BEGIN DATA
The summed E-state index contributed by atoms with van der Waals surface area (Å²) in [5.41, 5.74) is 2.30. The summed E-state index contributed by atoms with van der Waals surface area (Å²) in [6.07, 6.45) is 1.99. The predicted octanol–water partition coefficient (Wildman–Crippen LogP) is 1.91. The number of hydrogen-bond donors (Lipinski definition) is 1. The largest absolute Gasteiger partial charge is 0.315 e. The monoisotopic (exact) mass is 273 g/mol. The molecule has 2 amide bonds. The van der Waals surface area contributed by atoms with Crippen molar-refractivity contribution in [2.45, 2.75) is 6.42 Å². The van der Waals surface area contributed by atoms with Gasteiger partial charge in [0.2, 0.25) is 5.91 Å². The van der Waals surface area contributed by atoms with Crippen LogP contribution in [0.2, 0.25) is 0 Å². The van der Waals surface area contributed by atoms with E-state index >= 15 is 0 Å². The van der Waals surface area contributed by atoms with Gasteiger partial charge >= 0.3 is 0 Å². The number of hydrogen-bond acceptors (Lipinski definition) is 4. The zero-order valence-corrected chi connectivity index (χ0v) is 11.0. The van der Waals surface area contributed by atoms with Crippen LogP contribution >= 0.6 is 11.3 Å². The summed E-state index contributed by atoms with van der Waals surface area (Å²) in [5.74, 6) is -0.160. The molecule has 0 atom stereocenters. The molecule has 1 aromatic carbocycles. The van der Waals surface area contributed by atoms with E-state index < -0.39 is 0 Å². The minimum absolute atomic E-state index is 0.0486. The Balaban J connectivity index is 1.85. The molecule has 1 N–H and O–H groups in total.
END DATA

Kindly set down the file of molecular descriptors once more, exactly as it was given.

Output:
The summed E-state index contributed by atoms with van der Waals surface area (Å²) in [5.41, 5.74) is 2.30. The summed E-state index contributed by atoms with van der Waals surface area (Å²) in [6.07, 6.45) is 1.99. The predicted octanol–water partition coefficient (Wildman–Crippen LogP) is 1.91. The number of hydrogen-bond donors (Lipinski definition) is 1. The largest absolute Gasteiger partial charge is 0.315 e. The monoisotopic (exact) mass is 273 g/mol. The molecule has 2 amide bonds. The van der Waals surface area contributed by atoms with Crippen molar-refractivity contribution in [2.45, 2.75) is 6.42 Å². The van der Waals surface area contributed by atoms with Gasteiger partial charge in [0.2, 0.25) is 5.91 Å². The van der Waals surface area contributed by atoms with Crippen LogP contribution in [0.2, 0.25) is 0 Å². The van der Waals surface area contributed by atoms with E-state index >= 15 is 0 Å². The van der Waals surface area contributed by atoms with Gasteiger partial charge >= 0.3 is 0 Å². The number of hydrogen-bond acceptors (Lipinski definition) is 4. The zero-order valence-corrected chi connectivity index (χ0v) is 11.0. The van der Waals surface area contributed by atoms with Crippen LogP contribution >= 0.6 is 11.3 Å². The summed E-state index contributed by atoms with van der Waals surface area (Å²) in [5.74, 6) is -0.160. The molecule has 0 atom stereocenters. The molecule has 1 aromatic carbocycles. The van der Waals surface area contributed by atoms with E-state index < -0.39 is 0 Å². The minimum absolute atomic E-state index is 0.0486. The Balaban J connectivity index is 1.85. The molecule has 1 N–H and O–H groups in total.